Community-Driven End-of-Life Specialists are Surging in Number, Changing U.S. Attitudes with Death
There are special caregivers in society who feel that their place in the world is at the bedside of a dying person, helping to comfort and calm them and their family during a difficult time.
Behind the ‘cafes of death’ and the green funeral sector, These ‘doulas of death’ are there to help with the challenging end-of-life moments, because planning and researching is often the last thing people can think of doing at a time like this, and having someone just be Presenting with a calming perspective, or offering knowledge and information, can be a great relief.
“Being a doula and a donor is a reflection of what we do,” explains Suzanne O’Brien, founder of International Institute of Doulagivers. “We are holistic non-medical professionals.”
Having trained more than 100,000 people as doulagivers, he explains how the job “calls people forward.”
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“They [doulagivers] have a comfort level with those who are at the end of life, ”says O’Brien. “It is a relatively new movement, but it has really gained momentum in recent years.”
From the dead restaurant to the death doula
Newly qualified death doula Lindsay Laubenstein worked as a manager at a nonprofit restaurant in Cincinnati, training people with traditionally high employment barriers to land jobs in the hospitality industry.
“The restaurant industry is basically foolproof, or at least we thought it was,” Laubenstein told me, but his workplace was ultimately affected by the pandemic.
“One morning, after all the closings, I said, ‘I’m going to look [death doula work] Upstairs, I’m going to see what’s going on, ‘”he said.
Laubenstein, who also described it as a “calling”, recently finished his level 1 training.
“I said, ‘This is it, this is what I have to do,’” he told me. “I have always felt called to death work, I have always felt called to transitions in life.”
Tools of the Trade
How does a doulagiver do his job? It’s up to the individual doula and the client before that relationship begins, Laubenstein says. O’Brien concludes that the most important aspect is being present, adding that while modern life tends to make us live in the past and the future, on our phones and in the digital space in general, there is nothing more present to see. someone disappear. in the space of several hours.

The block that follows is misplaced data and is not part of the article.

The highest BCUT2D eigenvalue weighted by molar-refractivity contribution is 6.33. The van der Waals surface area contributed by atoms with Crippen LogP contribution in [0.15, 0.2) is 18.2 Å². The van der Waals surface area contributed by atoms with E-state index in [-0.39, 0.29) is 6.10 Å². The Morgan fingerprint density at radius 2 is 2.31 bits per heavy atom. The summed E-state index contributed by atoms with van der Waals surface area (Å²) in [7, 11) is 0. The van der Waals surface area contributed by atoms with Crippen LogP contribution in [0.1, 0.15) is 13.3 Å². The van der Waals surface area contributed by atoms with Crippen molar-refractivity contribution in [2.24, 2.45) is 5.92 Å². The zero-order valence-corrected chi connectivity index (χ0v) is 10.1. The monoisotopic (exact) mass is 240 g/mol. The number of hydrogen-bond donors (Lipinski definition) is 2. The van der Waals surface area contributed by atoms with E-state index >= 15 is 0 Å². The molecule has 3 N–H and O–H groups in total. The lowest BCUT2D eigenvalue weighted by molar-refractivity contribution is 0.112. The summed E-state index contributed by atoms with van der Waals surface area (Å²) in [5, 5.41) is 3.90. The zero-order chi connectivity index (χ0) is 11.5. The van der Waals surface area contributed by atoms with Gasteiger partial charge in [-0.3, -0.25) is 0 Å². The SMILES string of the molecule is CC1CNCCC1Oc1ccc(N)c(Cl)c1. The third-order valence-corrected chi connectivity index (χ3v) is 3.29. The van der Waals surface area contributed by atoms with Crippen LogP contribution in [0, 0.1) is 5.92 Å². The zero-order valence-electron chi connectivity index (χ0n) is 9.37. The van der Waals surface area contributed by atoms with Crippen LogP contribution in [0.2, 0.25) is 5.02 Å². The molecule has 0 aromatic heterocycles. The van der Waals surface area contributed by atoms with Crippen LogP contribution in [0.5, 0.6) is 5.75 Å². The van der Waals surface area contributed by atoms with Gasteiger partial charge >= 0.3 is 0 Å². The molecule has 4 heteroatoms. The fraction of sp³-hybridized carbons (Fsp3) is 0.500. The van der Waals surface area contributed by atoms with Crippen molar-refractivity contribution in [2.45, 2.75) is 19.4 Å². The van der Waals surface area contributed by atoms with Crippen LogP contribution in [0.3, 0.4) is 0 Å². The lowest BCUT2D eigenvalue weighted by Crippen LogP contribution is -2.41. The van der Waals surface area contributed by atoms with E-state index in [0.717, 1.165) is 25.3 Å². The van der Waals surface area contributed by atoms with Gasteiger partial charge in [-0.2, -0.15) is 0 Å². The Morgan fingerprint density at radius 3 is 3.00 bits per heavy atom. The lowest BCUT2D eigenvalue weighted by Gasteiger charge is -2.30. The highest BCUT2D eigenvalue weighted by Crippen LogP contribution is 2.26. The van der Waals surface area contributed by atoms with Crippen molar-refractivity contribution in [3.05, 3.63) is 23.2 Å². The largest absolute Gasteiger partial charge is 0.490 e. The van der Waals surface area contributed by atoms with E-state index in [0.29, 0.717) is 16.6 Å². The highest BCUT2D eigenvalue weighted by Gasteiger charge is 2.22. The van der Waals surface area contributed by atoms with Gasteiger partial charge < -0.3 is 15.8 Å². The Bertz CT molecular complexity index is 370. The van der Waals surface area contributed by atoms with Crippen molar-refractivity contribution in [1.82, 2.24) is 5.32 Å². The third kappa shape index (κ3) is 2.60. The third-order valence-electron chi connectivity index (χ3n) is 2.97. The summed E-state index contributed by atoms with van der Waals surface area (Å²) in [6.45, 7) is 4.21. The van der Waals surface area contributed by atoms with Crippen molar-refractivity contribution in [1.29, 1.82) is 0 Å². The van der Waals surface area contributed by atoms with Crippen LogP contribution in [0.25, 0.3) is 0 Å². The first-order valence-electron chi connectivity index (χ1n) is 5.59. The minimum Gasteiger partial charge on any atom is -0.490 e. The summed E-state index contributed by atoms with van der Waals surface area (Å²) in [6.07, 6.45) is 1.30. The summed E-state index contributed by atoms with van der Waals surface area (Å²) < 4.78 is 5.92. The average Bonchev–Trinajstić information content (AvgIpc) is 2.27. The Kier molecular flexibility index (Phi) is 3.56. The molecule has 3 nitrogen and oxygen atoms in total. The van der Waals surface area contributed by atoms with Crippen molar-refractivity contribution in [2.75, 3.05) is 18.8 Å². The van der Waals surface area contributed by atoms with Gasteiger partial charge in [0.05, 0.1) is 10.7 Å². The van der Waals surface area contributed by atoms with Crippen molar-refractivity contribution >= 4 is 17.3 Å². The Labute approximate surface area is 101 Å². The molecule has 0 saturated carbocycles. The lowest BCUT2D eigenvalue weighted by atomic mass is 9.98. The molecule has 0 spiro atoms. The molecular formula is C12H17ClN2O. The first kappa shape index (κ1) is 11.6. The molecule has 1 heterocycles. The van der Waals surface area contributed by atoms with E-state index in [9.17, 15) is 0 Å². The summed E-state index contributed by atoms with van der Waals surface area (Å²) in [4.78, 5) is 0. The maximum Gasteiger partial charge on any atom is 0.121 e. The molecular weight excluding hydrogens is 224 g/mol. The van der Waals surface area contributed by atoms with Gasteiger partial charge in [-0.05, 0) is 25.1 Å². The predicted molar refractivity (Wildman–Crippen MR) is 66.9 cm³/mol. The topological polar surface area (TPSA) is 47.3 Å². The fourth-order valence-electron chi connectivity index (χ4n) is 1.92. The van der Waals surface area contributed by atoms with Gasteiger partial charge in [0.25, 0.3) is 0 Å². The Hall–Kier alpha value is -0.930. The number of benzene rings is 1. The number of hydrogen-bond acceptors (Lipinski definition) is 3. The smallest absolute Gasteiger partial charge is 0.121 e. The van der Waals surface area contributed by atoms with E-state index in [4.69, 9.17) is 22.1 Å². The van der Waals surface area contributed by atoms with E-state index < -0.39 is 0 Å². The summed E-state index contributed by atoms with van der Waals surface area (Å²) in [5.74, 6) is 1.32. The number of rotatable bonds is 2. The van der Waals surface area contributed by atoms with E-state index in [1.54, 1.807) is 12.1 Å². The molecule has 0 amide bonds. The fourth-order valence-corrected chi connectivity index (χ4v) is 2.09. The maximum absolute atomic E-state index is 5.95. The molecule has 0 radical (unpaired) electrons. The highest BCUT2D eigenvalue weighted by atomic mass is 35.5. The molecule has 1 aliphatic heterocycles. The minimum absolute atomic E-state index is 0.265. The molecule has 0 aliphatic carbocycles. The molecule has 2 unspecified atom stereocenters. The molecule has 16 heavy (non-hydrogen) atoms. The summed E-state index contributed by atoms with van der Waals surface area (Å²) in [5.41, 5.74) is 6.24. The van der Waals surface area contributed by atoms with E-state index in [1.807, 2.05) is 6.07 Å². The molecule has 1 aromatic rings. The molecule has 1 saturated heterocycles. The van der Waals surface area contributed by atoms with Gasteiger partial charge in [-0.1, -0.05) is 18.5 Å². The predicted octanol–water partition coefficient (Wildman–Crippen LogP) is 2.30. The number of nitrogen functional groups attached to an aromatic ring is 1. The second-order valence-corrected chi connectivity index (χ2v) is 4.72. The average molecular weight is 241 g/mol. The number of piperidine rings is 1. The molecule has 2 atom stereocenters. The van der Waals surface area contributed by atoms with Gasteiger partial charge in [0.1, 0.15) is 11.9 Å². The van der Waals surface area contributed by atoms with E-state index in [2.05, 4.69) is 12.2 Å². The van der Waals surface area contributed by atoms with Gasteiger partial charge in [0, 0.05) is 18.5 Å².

“There are groups [like] the Threshold Choir, where people come in and sing at the bedside for the dying, ”says Laubenstein. “Technically I could bring that in if someone wants me to sing to them, that’s something I could do.”
He is a special type of person who is comfortable spending hours voluntarily with a person in their last moments of life and then singing to them.
“Is death a medical experience? He’s not: he’s human, and only in the last 100 years have we gotten so far from death being a natural part of the life cycle, ”O’Brien chimed in to remind me.
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“It’s the hardest job I’ve ever done and the most rewarding job I’ve ever done,” he told me.
O’Brien would go on to explain that she and her institution, and the practice of death doulas as a general rule, tries to avoid running hospitals or the American health insurance market altogether.
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Instead, they prefer to build and provide resources for community-level doulas programs, and leverage individual doulas’ skills as private contractors, rather than leasing their services to be included in a health insurance policy, as it would generally exclude to low-income families, who O Brien feels are equally deserving of an enjoyable end-of-life experience.
“We have trained in Thailand, Zimbabwe… We had people from Japan, Singapore and Australia. People stay up until the middle of the night to have this webinar, ”he says, referring to his online training programs.
O’Brien sees this as a paradigm shift.
“Dying is very expensive, but we have literally eliminated what is most effective [from end-of-life care]. Your body knows what to do … and we forget that the end of life doesn’t have to be an embalming, a $ 20,000 ring-a-ma-rang. “
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